City hall is no home for baby Jesus, say city officials.
A Nativity scene has found a new home at a Menominee, Michigan church and homeless shelter, after being removed… https://t.co/8tRwrkRNRx
— WLUK-TV FOX 11 (@fox11news) December 2, 2016
Starting the “War on Christmas” early this year, a Michigan town has declared that baby Jesus will not be allowed on city property.
Officials in Menominee, Michigan recently tore down a Nativity scene at city hall shortly after putting it up when a city attorney said that it violated city policy. Menominee had hosted this Nativity scene for decades as part of a long-standing tradition.
“You had Mary, Joseph and baby Jesus. That is not allowed to be on city property,” said Tony Graff, Menominee city manager, to KFVS News. “It was determined by the city attorney that we were looking at a violation of our own policy and so the decision was made to remove it.”
Graff cites the pressure from the Freedom from Religion Foundation, who has sent Menominee officials multiple letters regarding the city hall Nativity scene, as a contributing factor.
“[The Freedom from Religion Foundation] have sent letters to the city for many years in a row questioning the policy,” Graff said. “This year we decided to enforce the policy.”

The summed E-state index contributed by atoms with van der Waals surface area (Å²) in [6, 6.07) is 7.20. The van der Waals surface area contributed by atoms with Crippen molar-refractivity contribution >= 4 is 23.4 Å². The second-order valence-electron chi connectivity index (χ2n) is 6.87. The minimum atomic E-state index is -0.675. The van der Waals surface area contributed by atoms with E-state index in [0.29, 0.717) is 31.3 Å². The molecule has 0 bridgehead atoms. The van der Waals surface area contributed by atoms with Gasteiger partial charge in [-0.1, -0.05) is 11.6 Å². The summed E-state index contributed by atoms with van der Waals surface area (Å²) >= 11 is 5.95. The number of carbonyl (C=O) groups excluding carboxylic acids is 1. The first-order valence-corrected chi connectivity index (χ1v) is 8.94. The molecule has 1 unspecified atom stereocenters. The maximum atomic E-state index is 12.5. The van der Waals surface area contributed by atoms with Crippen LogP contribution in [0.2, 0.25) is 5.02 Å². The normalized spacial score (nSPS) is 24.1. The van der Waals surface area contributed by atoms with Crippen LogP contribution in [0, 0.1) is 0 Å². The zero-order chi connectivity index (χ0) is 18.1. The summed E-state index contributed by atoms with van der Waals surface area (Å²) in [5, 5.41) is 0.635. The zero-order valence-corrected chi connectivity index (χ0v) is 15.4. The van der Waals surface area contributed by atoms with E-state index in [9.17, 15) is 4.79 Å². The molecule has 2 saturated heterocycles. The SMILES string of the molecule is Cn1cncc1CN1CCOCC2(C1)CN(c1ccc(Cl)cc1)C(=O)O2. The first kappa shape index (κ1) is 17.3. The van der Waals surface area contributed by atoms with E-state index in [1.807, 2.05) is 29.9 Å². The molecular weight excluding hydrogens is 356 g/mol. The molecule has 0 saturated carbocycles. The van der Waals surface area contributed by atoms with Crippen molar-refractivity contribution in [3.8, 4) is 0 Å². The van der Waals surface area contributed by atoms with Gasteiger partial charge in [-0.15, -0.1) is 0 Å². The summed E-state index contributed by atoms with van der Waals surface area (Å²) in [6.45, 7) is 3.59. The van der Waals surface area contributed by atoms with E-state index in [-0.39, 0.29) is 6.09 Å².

KFVS News managed to speak to Freedom from Religion Foundation as well. An attorney with the Madison, Wisconsin-based group, Ryan Jayne, said that a Menominee resident first reached out to the foundation with a complaint in 2007, which is when they sent Menominee the first letter.
Jayne explains the reasoning behind why city hall needed to tear down baby Jesus’ home below:
“Even if you have a city with 99 percent of the populous being Christian and supporting a Christian Nativity, that 1 percent is relying on constitutional protection to say that the government must remain neutral on this question and that’s exactly what the establishment clause of the First Amendment is.”
For his part, Graff explained that “the Nativity scene is something of Christmas and we all personally understand that, but when it’s the government we have to take a little separation.”
He went on to add that city officials like himself are “willing to work with faith-based organizations in the community to put it up where it’s not public property, because of the issue of constitutionality, it’s been discussed all around the country in regards to separation of church and state.”
For now, the Nativity scene has found a new home at a local church and homeless shelter.